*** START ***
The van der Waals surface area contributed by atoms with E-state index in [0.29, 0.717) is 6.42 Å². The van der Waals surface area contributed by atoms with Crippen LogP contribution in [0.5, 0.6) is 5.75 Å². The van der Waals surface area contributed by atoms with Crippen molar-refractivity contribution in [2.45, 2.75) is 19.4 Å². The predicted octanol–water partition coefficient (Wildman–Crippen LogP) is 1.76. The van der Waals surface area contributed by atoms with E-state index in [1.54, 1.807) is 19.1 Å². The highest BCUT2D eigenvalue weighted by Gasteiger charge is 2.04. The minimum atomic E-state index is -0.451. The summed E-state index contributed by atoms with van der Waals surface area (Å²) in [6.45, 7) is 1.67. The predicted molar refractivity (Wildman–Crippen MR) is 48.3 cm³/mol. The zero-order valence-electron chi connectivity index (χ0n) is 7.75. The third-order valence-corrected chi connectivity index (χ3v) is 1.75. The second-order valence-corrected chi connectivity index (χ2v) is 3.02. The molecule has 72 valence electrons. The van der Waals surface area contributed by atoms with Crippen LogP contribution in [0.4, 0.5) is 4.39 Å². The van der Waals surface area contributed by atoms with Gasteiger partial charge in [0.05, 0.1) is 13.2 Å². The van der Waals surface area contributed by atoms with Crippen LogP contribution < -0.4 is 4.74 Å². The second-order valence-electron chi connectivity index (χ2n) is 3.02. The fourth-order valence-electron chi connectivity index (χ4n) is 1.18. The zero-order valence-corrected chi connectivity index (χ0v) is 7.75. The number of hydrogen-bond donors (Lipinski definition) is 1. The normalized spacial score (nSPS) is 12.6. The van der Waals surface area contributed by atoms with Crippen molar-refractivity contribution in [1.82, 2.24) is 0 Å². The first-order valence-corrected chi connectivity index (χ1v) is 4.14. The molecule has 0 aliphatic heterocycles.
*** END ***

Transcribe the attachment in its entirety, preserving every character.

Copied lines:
The van der Waals surface area contributed by atoms with E-state index in [0.29, 0.717) is 6.42 Å². The van der Waals surface area contributed by atoms with Crippen LogP contribution in [0.5, 0.6) is 5.75 Å². The van der Waals surface area contributed by atoms with Crippen molar-refractivity contribution in [2.45, 2.75) is 19.4 Å². The predicted octanol–water partition coefficient (Wildman–Crippen LogP) is 1.76. The van der Waals surface area contributed by atoms with E-state index in [1.54, 1.807) is 19.1 Å². The highest BCUT2D eigenvalue weighted by Gasteiger charge is 2.04. The minimum atomic E-state index is -0.451. The summed E-state index contributed by atoms with van der Waals surface area (Å²) in [6.45, 7) is 1.67. The predicted molar refractivity (Wildman–Crippen MR) is 48.3 cm³/mol. The zero-order valence-electron chi connectivity index (χ0n) is 7.75. The third-order valence-corrected chi connectivity index (χ3v) is 1.75. The second-order valence-corrected chi connectivity index (χ2v) is 3.02. The molecule has 72 valence electrons. The van der Waals surface area contributed by atoms with Crippen LogP contribution in [0.4, 0.5) is 4.39 Å². The van der Waals surface area contributed by atoms with Gasteiger partial charge in [0.05, 0.1) is 13.2 Å². The van der Waals surface area contributed by atoms with Crippen LogP contribution < -0.4 is 4.74 Å². The second-order valence-electron chi connectivity index (χ2n) is 3.02. The fourth-order valence-electron chi connectivity index (χ4n) is 1.18. The zero-order valence-corrected chi connectivity index (χ0v) is 7.75. The number of hydrogen-bond donors (Lipinski definition) is 1. The normalized spacial score (nSPS) is 12.6. The van der Waals surface area contributed by atoms with Crippen molar-refractivity contribution in [1.82, 2.24) is 0 Å². The first-order valence-corrected chi connectivity index (χ1v) is 4.14. The molecule has 0 aliphatic heterocycles.